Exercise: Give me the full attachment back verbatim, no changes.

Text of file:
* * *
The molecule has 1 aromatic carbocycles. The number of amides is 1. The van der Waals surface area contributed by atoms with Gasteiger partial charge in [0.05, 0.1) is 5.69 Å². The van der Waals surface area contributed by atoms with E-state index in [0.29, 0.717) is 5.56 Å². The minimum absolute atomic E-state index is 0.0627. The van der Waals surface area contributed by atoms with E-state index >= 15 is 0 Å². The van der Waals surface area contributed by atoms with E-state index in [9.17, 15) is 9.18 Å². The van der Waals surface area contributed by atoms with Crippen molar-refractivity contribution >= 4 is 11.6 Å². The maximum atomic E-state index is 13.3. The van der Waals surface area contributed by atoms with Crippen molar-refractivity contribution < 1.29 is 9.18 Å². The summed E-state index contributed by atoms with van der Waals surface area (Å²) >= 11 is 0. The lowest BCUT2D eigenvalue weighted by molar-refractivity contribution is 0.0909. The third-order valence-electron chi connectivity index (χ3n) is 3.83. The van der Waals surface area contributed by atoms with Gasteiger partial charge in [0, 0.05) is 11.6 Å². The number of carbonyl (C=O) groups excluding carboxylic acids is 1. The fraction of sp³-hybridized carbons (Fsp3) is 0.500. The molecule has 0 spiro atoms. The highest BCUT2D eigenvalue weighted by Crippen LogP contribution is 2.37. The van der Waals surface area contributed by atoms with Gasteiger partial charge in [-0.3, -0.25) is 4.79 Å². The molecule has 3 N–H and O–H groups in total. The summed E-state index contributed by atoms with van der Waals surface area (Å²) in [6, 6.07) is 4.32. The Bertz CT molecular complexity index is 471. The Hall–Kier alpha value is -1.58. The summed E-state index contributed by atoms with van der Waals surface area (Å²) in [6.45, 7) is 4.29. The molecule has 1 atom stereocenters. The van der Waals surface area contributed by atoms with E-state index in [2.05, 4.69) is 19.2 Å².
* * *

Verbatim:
The molecule has 1 aromatic carbocycles. The number of amides is 1. The van der Waals surface area contributed by atoms with Gasteiger partial charge in [0.05, 0.1) is 5.69 Å². The van der Waals surface area contributed by atoms with E-state index in [0.29, 0.717) is 5.56 Å². The minimum absolute atomic E-state index is 0.0627. The van der Waals surface area contributed by atoms with E-state index >= 15 is 0 Å². The van der Waals surface area contributed by atoms with E-state index in [9.17, 15) is 9.18 Å². The van der Waals surface area contributed by atoms with Crippen molar-refractivity contribution >= 4 is 11.6 Å². The maximum atomic E-state index is 13.3. The van der Waals surface area contributed by atoms with Crippen molar-refractivity contribution < 1.29 is 9.18 Å². The summed E-state index contributed by atoms with van der Waals surface area (Å²) >= 11 is 0. The lowest BCUT2D eigenvalue weighted by molar-refractivity contribution is 0.0909. The third-order valence-electron chi connectivity index (χ3n) is 3.83. The van der Waals surface area contributed by atoms with Gasteiger partial charge in [0, 0.05) is 11.6 Å². The number of carbonyl (C=O) groups excluding carboxylic acids is 1. The fraction of sp³-hybridized carbons (Fsp3) is 0.500. The molecule has 0 spiro atoms. The highest BCUT2D eigenvalue weighted by Crippen LogP contribution is 2.37. The van der Waals surface area contributed by atoms with Gasteiger partial charge in [-0.3, -0.25) is 4.79 Å². The molecule has 3 N–H and O–H groups in total. The summed E-state index contributed by atoms with van der Waals surface area (Å²) in [6, 6.07) is 4.32. The Bertz CT molecular complexity index is 471. The Hall–Kier alpha value is -1.58. The summed E-state index contributed by atoms with van der Waals surface area (Å²) in [6.45, 7) is 4.29. The molecule has 1 atom stereocenters. The van der Waals surface area contributed by atoms with E-state index in [2.05, 4.69) is 19.2 Å².